TIMOLEON.

retain possession of the part of Syracuse that was still in his power, but he was unable to resist the attack of Timoleon, and was obliged to abandon the city, and return to Leontini.

Timoleon thus became the undisputed master of Syracuse. Although he might easily have made himself tyrant of the city, he resolved to show that neither he nor any other private person should become the irresponsible ruler ; and therefore one of his first acts was to call upon the people to de­stroy the citadel, which had been for so many years the seat and bulwark of the power of the tyrants. His next care was to repeople the city, which had become so deserted that whole streets were left without inhabitants, and grass grew in the market-place in sufficient quantity to feed the horses. He sent ambassadors to Corinth, to invite persons to come and settle at Syracuse, holding out to them as an inducement a division of lands. Corinth collected in Greece ten thousand colonists, who sailed to Syracuse ; and such numbers flocked to the city from different parts of Italy and Sicily, that the number of new inhabitants amounted to sixty thousand. Having thus collected a popula­tion, he proceeded to enact laws for their govern­ment. Of the details of these we are not informed. We only know that they were of a democratical nature, and that he appointed a chief magistrate, to be elected annually, who was called the Amphi-polus of the Olympian Zeus, and who gave his name to the Syracusan year. The historian adds that this office continued to be in existence in his time, that is, in the reign of Augustus (Diod. xvi. 70). The arrangement of the internal affairs of Syracuse engaged the principal attention of Ti­moleon for the next two or three years ; but during,, that time he did not neglect the great object to which he had now devoted his life, the expulsion of the tyrants from the cities. He com­pelled Leptines, who was tyrant of Apollonia and Engyum, to surrender his power, and sent him into exile at Corinth. He was not, however, so successful in an attack upon Leontini (Diod. xvi. 72), although Plutarch represents him as forcing Hicetas to demolish his strongholds, arid live among the Leontines as a private person (Tim. 24). But as these expeditions did not bring his troops much booty, and it was necessary to find both employment and rewards for his mercenaries, he sent the latter into the Carthaginian dominions in Sicily, where they reaped a rich harvest, and compelled many cities to desert the Carthaginian cause.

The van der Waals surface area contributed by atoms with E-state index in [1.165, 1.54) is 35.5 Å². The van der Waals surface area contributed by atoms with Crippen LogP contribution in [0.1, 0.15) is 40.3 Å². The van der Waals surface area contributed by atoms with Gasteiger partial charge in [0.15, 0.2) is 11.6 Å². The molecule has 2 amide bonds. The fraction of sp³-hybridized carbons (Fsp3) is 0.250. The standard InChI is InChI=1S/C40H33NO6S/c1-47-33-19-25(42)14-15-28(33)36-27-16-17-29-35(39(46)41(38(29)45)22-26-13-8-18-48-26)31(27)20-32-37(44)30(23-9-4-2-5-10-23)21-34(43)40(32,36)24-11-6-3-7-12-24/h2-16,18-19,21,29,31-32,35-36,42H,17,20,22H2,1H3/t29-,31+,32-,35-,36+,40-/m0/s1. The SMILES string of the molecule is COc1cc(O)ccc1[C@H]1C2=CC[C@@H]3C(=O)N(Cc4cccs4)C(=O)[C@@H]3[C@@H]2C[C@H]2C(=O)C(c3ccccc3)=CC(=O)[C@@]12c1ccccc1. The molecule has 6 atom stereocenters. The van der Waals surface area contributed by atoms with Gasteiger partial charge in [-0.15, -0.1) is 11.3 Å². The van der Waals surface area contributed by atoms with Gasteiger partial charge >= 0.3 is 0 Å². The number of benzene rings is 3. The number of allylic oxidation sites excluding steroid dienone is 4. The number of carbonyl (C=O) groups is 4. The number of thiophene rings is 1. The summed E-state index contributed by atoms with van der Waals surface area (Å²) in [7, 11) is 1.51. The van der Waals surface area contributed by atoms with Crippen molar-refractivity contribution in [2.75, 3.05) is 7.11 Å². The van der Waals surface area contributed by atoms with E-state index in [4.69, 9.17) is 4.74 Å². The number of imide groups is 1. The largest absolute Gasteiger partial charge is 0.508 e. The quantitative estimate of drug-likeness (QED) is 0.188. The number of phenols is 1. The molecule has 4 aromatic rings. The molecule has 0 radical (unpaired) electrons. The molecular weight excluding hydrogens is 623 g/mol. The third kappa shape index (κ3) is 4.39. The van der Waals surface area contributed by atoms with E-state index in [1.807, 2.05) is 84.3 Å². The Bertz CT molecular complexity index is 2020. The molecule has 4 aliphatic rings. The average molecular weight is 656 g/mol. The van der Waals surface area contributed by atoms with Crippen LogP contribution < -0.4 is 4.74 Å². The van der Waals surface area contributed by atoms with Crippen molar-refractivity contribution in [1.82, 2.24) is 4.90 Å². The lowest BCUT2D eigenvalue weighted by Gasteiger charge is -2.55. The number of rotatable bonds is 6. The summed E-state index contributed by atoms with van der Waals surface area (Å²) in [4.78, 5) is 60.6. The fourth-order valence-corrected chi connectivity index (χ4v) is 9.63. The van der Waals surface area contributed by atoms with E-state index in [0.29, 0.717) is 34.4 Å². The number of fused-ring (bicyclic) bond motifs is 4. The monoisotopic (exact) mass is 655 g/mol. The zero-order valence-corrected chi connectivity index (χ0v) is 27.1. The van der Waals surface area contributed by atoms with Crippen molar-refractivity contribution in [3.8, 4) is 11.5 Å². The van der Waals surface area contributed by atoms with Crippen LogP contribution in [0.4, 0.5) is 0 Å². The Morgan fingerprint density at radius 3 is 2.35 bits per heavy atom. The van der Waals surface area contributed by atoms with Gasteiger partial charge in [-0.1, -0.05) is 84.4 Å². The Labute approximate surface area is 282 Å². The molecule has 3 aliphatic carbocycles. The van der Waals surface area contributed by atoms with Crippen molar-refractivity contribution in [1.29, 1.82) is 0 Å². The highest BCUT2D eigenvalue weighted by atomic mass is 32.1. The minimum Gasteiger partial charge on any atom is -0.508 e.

The Carthaginians did not need this provocation to engage in war against Timoleon. The rise of a new power at Syracuse, and the union of the Sicilian Greeks, could not but excite jealousy among the Carthaginians. They had been so ex­asperated against Mago for his cowardly conduct in leaving Sicily, that they would have crucified him if he had not put an end to his own life ; and they now resolved to send a force to Sicily suffi­ciently powerful to subdue the whole island. This formidable armament reached Lilybaeum in b. c. 339. It was under the command of Hasdrubal and Hamilcar, and is said to have consisted of 70,000 foot and 10,000 horse and war-chariots, with a fleet of 200 ships of war, and 1000 other vessels carrying a vast quantity of provisions and military stores. Such an overwhelming force struck the Greeks with consternation and dismay. So great